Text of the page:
Better management, not endless training, will solve our corporate ills
An overworked friend recently warned her boss that her team was burning out. In response, HR sent them all on a mindfulness course. This only increased the backlog of work when they returned to their desks. “What I actually need,” she said, “is more staff”.
Training has become the panacea for every corporate ill, the default answer to improving productivity, retaining talent, and even taming the wage-price spiral. But it increasingly feels like a substitute for good management. I keep meeting people who are being forced to attend workshops which aren’t relevant to their job, or seem like virtue-signalling. As one weary charity worker said to me, “we always have to say the course was wonderful, or we get treated like s**t”.
Some lacklustre training is part of modern life. We’ve all clicked through falsely jolly compliance videos while scrolling on our phones or been lectured by a well-meaning person about, basically, being kind. But as the world spends more and more on “learning and development” — US$370bn in 2019 — I have found it surprisingly hard to discover what actually works.
An article in Harvard Business Review claims that most organisations don’t measure how effective their training is. One trainer describes his sessions as “spray and pray: we don’t know what will stick”.
Theodore Agnew, the former minister for the UK civil service, asked in 2020 how much Whitehall spent on training, to be told 16 months later: “we think we spend £190mn-£500mn, but we don’t know what courses we buy or how good they are”. Perhaps this is because training is now a catch-all, as much about protecting managers as it is about actually teaching Python coding, or GDPR.
I recently met a group of HR professionals who are finding it just as tough as everyone else to navigate the demands of hybrid working, digital transformation, and promoting wellbeing. They complained that some managers demand training whenever performance dips, even if the problem is actually culture, or lack of clarity.
At one accounting firm, a senior leader demanded that HR provide courses in managing remote staff — when he could have just got on the phone and asked how the staff were.
No one likes confrontation. In an era where it’s getting harder to call out sloppy working practices, it may be easier to call for training. But training in what? Even as leadership development has become big business, confidence in leaders has been falling, according to a new report by the behavioural science firm MindGym.
There is no shortage of leadership models — Authentic, Agile, Servant, Charismatic and so on — but “as we spend more, the results get worse”. That’s partly, MindGym says, because of outdated assumptions that the CEO can fix everything; and also because of a tendency to focus on empowering staff, rather than holding them to account.
The flipside is that CEOs themselves are now held to account for far more than share price. In 2018, in a historic first, more corporate CEOs were ousted for ethical transgressions at their firms than financial performance or board tussles.
It’s hardly surprising that Starbucks and Sephora responded to bad headlines by ordering company-wide diversity training; or that BMW and Ford did the same after losing discrimination cases. KPMG is now training its staff not to talk about ski trips, in case they make others feel excluded.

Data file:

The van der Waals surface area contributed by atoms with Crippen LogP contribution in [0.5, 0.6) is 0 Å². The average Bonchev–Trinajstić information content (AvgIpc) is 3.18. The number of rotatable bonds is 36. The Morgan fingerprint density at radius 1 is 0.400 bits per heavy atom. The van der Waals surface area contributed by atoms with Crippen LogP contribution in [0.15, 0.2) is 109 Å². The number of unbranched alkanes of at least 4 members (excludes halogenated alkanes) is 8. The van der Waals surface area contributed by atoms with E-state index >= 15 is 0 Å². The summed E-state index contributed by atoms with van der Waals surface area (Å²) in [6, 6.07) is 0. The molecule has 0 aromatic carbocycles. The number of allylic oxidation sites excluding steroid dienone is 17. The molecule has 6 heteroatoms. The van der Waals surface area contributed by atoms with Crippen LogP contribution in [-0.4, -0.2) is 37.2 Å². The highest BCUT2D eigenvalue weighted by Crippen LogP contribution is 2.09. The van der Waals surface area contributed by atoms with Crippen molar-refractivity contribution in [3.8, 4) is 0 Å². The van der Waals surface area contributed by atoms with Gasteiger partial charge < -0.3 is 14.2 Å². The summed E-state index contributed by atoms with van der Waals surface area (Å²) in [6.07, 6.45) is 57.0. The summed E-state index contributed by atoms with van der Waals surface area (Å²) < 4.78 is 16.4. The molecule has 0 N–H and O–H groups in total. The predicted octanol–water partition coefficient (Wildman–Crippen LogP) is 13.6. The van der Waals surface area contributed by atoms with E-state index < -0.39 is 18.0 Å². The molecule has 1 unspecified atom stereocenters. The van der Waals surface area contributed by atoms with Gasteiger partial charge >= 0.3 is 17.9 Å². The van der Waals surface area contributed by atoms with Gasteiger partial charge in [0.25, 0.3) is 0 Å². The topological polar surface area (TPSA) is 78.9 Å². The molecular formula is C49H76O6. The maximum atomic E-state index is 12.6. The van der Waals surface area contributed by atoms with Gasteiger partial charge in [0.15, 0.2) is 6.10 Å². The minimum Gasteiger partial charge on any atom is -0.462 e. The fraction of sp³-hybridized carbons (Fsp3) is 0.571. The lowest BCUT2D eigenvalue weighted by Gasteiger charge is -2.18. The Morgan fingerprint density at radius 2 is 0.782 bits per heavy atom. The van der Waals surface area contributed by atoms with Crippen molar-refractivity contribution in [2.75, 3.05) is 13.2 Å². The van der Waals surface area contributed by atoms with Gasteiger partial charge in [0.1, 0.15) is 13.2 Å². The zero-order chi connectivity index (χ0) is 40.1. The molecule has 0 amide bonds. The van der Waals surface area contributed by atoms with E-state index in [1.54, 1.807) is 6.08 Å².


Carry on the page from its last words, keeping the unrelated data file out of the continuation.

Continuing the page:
How this fits with the craze for “bringing your whole self to work” I’m not sure. But if people are too obtuse to realise what makes others feel uncomfortable, they surely need a sharp word from their boss or their mother, not a contracted-out seminar.
It’s easy to lampoon courses which involve lessons from actors or jugglers. But that might be the vital element. One of the best team-building things I ever attended was a paintballing day at McKinsey, where the guys from IT beat the rest of us hands down, and won a new level of recognition and respect. It wasn’t billed as “training” — it was an optional perk — but I’ve no doubt it boosted our productivity.
It is a good idea to make us all more aware of how discrimination can be perpetuated. But early studies of unconscious bias training suggest that much of it has little effect, or can even backfire. Employer interviews by sociologists at Harvard and Tel Aviv universities found that some diversity training has actually reduced diversity. Critics suggest that leaders must change how they mentor and recruit, not hand back “privilege scores”.
Augmented and virtual reality may transform learning, but many e-learning modules just don’t stick. One friend has had annual workplace fire training for the past 20 years, but still can’t remember which colour of fire extinguisher to use — what the author Ralph H Kilmann calls the “three day washout effect”.
His solution is to go back to people at intervals after the course, and ask them to write down whether they’ve started doing anything differently — which seems eminently sensible.
Training makes organisations feel as though they’re doing something. It makes everyone feel good — except possibly the people who have to actually sit through the workshops. My mindfulness friend rings to say that her best staff member is going on maternity leave. “Next time,” she says, “I want a course which shows me how to clone myself.” FINANCIAL TIMES
ABOUT THE AUTHOR
Camilla Cavendish is a contributing editor and columnist for the Financial Times, and a former head of the Downing Street policy unit under Prime Minister David Cameron.